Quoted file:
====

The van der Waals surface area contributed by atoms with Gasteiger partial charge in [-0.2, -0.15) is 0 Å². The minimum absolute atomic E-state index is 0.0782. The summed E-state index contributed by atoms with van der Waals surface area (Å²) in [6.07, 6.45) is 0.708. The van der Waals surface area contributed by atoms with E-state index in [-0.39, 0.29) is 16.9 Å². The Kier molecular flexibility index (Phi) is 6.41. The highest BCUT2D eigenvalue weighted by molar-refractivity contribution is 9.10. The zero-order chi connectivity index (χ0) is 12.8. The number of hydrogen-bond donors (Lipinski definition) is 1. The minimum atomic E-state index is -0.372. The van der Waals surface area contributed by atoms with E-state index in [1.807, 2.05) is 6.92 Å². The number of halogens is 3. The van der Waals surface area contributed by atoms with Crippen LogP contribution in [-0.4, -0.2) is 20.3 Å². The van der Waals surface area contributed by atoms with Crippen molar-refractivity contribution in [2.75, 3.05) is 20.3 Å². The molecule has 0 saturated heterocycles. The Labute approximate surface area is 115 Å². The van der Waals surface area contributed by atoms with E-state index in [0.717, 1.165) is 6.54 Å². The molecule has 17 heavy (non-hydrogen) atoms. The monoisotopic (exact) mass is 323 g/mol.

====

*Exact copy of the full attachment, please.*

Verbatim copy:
The van der Waals surface area contributed by atoms with Gasteiger partial charge in [-0.2, -0.15) is 0 Å². The minimum absolute atomic E-state index is 0.0782. The summed E-state index contributed by atoms with van der Waals surface area (Å²) in [6.07, 6.45) is 0.708. The van der Waals surface area contributed by atoms with E-state index in [-0.39, 0.29) is 16.9 Å². The Kier molecular flexibility index (Phi) is 6.41. The highest BCUT2D eigenvalue weighted by molar-refractivity contribution is 9.10. The zero-order chi connectivity index (χ0) is 12.8. The number of hydrogen-bond donors (Lipinski definition) is 1. The minimum atomic E-state index is -0.372. The van der Waals surface area contributed by atoms with E-state index in [1.807, 2.05) is 6.92 Å². The number of halogens is 3. The van der Waals surface area contributed by atoms with Crippen LogP contribution in [-0.4, -0.2) is 20.3 Å². The van der Waals surface area contributed by atoms with Crippen molar-refractivity contribution in [2.75, 3.05) is 20.3 Å². The molecule has 0 saturated heterocycles. The Labute approximate surface area is 115 Å². The van der Waals surface area contributed by atoms with E-state index in [0.717, 1.165) is 6.54 Å². The molecule has 17 heavy (non-hydrogen) atoms. The monoisotopic (exact) mass is 323 g/mol.